I have not written much here for a while, been to busy elsewhere. Training wise I have had a good week this week and I might still do yet another run today or tomorrow.
But I also got a great motivator this week, my new sports watch. A Suunto T6c runner’s watch with pulse belt and foot pod measuring heart rates as well as speed and distance. The best thing about it is that is has a very advanced way of measuring the heart rate, it does not just measure the number of beats in a minute, but it also measures the time variance between the beats. By sophisticated methods it is thereby able to calculate VO2 profiles as you work out and using them it can tell you the quality of the work out.
If you are working out too hard for a period it will tell you to schedule a few workouts with lower intensity. If you are slacking off and not developing your strength, endurance, speed or cardiovascular functions it will tell you to step it up.
It also has a really great interval timer which is great, you can set it for any kind of intervals and it will alarm you to start or stop your intervals based on time or distance.
It also has a very accurate barometric altimeter that shows you the terrain profile of the track you run, much more accurate than any GPS based measurement I have seen, in fact it is accurate to within a couple of meters providing the barometric pressure does not change too much.
The software for this training partner is among the best I have seen. It is great for a stats buff like myself who loves, and finds motivation from, statistics on how I am doing. I love running the same track over and over and note if I am doing the first or second lap faster than last time and so on. Really great stuff that.
The watch also changes your parameters over time, it just recently told me my condition was a step better than I thought when I entered the initial parameters so it has automatically notched it up meaning that to achieve the same training effect as before I have to run longer or faster. Depressing stuff but probably true. In the process I have also lost another couple of kg of excess weight.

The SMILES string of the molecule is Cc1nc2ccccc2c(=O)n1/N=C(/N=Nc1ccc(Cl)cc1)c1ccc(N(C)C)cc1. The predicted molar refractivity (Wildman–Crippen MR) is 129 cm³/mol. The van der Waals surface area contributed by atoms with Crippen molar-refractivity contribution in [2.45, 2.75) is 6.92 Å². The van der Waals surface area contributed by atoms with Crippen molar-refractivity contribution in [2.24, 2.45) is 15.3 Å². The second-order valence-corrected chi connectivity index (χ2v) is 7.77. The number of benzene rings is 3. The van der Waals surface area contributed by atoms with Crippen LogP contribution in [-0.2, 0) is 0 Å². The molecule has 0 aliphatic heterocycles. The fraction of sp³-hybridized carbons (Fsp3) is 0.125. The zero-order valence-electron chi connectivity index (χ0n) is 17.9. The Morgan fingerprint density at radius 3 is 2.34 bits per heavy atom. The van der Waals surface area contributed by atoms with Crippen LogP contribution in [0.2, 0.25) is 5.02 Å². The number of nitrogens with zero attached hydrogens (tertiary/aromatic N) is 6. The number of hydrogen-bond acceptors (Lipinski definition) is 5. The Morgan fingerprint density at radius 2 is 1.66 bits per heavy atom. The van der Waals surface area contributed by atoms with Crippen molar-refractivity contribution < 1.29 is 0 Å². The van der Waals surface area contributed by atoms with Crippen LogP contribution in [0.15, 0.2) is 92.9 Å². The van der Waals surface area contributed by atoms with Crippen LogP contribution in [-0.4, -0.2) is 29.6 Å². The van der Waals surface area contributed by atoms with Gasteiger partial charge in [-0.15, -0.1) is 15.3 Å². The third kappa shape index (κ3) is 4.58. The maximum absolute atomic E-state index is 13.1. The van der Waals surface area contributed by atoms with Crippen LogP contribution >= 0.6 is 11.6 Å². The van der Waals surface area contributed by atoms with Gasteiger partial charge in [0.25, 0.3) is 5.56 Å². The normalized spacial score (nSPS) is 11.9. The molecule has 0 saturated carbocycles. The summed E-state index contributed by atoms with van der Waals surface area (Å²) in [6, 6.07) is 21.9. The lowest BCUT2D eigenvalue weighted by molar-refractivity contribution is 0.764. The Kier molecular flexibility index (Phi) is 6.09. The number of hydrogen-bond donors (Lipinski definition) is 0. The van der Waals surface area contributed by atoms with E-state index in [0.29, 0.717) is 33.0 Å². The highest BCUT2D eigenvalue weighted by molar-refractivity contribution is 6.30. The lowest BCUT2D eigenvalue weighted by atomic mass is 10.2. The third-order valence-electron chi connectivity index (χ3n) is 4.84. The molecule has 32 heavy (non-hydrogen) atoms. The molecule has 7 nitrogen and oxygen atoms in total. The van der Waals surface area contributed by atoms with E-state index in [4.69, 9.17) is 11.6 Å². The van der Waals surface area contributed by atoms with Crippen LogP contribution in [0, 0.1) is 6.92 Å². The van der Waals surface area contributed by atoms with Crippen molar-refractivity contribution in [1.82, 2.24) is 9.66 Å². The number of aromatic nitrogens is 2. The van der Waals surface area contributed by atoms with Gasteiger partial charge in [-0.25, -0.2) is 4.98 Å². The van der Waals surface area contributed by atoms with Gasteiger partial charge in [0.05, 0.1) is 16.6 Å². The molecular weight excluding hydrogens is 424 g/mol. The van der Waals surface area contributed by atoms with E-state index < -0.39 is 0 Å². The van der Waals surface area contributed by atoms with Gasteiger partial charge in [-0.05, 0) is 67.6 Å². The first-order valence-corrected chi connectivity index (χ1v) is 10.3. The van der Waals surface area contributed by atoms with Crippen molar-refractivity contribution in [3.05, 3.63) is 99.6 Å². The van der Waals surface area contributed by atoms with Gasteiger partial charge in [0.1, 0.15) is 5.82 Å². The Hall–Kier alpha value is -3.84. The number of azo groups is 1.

Above is the heart rate curve for my last 5 km run. It shows also clearly the intervals that I was doing (6 speed intervals with jogging between) and that my heart rate was varying quite a bit at the start, this happens if I have not been sleeping well the night before and then does workout.
The next is the speed/distance curve where ther intervals are even more pronouced. The first little plateay is a warmup walk before starting to run. The pace is very even as well which indicates that I am running on a treadmill, outdoors the speed varies much more with the ascent of the track.
EPOC is the Exercise Post Oxygen Consumption graph. This is an interesting graph. By measuring the heart rate, speed and distance, time and the variance between the heart beats (the harder you work out the more even the heart beats) the system can calculate how much stress you put on the system and graph how well your workout was in terms of cardiovascular stress.
This was a level 4,8 workout which is a highly improving level. After such a work out it is recommended to make a more low profile workout as a recovery, keeping to an EPOC level of 2-3 rather. If you go as high as level 5 you need several days of rest before training again.
Level 1 is very low intensity training building a base but not stressing the cardio-vascular system really.
Level 2 is a maintaining level, you will maintain what you got but not improve your endurance much. However you are still improving muscles and building up to be able to take more stressing workouts.
Level 3 is improving rate, you are now improving your cardio and endurance quite a bit.
Level 4 is greatly improving (doing intervals for example) but you should not work out at this level for more than 2-3 times a week and make sure to rest or have low-intensity workouts between.